A broader view of knowledge outside the realm of graphic design is just as important to a student’s education as creativity and software training. In fact, it is a supplement to the creative process. If multidisciplinary strategies are not encouraged or fostered in the design classroom, students often fail to see how they can apply knowledge gained from their outside courses into their design work. As a result, students often don’t understand when they are communicating incorrect messages or how their product fits into the larger context of society, often resulting in an inappropriate visual narrative. Graphic design students often enter the workforce with little other than a portfolio full of student work, and this missing level of understanding in both the product message and non-understanding of how to discuss their work can lead to lost job opportunities or failure to meet or communicate client needs.
In Teaching Graphic Design, Steven Heller proposes that graphic design programs should be designed to give students the tools they need to “decipher the various and often conflicting trends in our culture, and understand how they impact the way we think about design,” stressing that historical, social, economic, and political issues are all an integral part of the design practice. However, few of these themes seem to be at the forefront of most undergraduate graphic design programs.
Graphic design began as a trade activity, closely connected to the emergence of mass communication, and therefore this is the way that most design education is viewed. Further adding to this misconception is the public view on our “trade.” The abundance of software available to the public for designing layouts has caused an “anyone can do it” attitude towards our field to those uneducated in graphic design, and has spawned what my coworkers and I like to refer to as “Piano Mover Syndrome” in a number of clients. “Lets try it over here. Now let’s see what it looks like over here?” A solid education that prepares designers to enter the workforce with not only technical knowledge, but confidence and expertise in their craft, is necessary to convince clients that we are more than mere desktop publishers, but instead authorities in our field. Like any other trade, we must strive to become well-rounded experts at our craft.
To competently communicate in the changing society, designers will need to be equipped with much more than the technical skills that institutions are providing. In the words of design author Rick Poynor, what graphic design educations need now more than ever “is to establish new grounds for making assessments of effectiveness and value.” In an essay from Looking Closer 2: Critical Writings on Graphic Design, Blauvelt and Davis assert that the changing climate of design requires expertise outside the design field; a multitude of knowledge that is absent from current day graphic design classrooms. They argue that this knowledge can only be gained through means outside of the design discipline. And several more scholars are in favor of the multidisciplinary graphic design education, particularly a liberal arts graphic design model.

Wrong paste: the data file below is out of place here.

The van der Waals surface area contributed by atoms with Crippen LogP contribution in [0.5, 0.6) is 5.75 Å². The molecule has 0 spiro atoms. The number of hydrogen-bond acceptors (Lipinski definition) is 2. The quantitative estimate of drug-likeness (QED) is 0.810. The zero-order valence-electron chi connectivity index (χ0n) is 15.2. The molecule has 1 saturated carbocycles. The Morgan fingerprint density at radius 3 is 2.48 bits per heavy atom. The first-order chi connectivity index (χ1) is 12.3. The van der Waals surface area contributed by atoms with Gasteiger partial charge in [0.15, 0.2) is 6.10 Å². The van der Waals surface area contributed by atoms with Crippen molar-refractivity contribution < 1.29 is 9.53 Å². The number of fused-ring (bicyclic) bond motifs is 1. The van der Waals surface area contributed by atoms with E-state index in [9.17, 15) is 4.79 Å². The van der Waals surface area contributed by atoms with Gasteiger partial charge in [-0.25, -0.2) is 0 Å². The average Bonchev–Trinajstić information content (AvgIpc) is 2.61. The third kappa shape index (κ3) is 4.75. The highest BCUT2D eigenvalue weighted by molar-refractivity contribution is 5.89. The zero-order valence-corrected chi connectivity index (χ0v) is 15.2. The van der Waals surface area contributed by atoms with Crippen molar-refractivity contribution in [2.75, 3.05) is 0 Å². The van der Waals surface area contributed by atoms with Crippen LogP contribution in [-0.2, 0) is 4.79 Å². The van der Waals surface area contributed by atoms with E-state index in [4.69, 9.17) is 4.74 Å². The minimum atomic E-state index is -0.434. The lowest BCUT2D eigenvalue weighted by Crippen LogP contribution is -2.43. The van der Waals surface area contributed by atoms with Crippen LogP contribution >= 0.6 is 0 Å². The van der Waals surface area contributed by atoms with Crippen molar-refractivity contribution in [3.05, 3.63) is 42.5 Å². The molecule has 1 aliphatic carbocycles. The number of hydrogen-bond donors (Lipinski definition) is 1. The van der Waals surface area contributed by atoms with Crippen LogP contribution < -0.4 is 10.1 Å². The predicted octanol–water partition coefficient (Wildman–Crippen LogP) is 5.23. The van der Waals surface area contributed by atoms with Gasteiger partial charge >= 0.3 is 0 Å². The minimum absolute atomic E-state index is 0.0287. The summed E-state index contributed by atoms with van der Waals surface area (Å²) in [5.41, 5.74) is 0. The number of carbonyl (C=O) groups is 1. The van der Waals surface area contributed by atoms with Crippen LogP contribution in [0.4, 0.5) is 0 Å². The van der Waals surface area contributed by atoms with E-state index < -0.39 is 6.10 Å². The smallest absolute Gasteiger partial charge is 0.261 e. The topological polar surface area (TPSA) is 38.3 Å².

Design scholar Richard Buchanan argues that, while basic, technical skills are still necessary, we must supplement these skills with other elements of learning that contribute to the formation of a liberally educated professional graphic designer. To accomplish this, Buchanan believes educators need to more consciously seek the advice of practicing professional graphic designers regarding what should be taught in the classroom. Instead of following the old model of design education, new conditions of practice must be anticipated and instructed in the classroom. According to Buchanan, when properly studied and understood, “design provides a powerful connective link with many bodies of knowledge. Design integrates knowledge from many other disciplines and makes that knowledge effective in practical life.”
Many institutions pride themselves on the availability of diverse course selections and requirements that students take, with little encouragement from graphic design programs to incorporate this outside knowledge in the design process. As the world becomes more diverse, design education will need to address these methods of integration. Connecting subjects and people across disciplines will be necessary in working toward a liberal arts formula for design education in the future, as long as educators can find ways to supplement technical skills training as well. It’s a tricky, but necessary road that graphic design education must take to enhance our working professionals.
Steven Heller books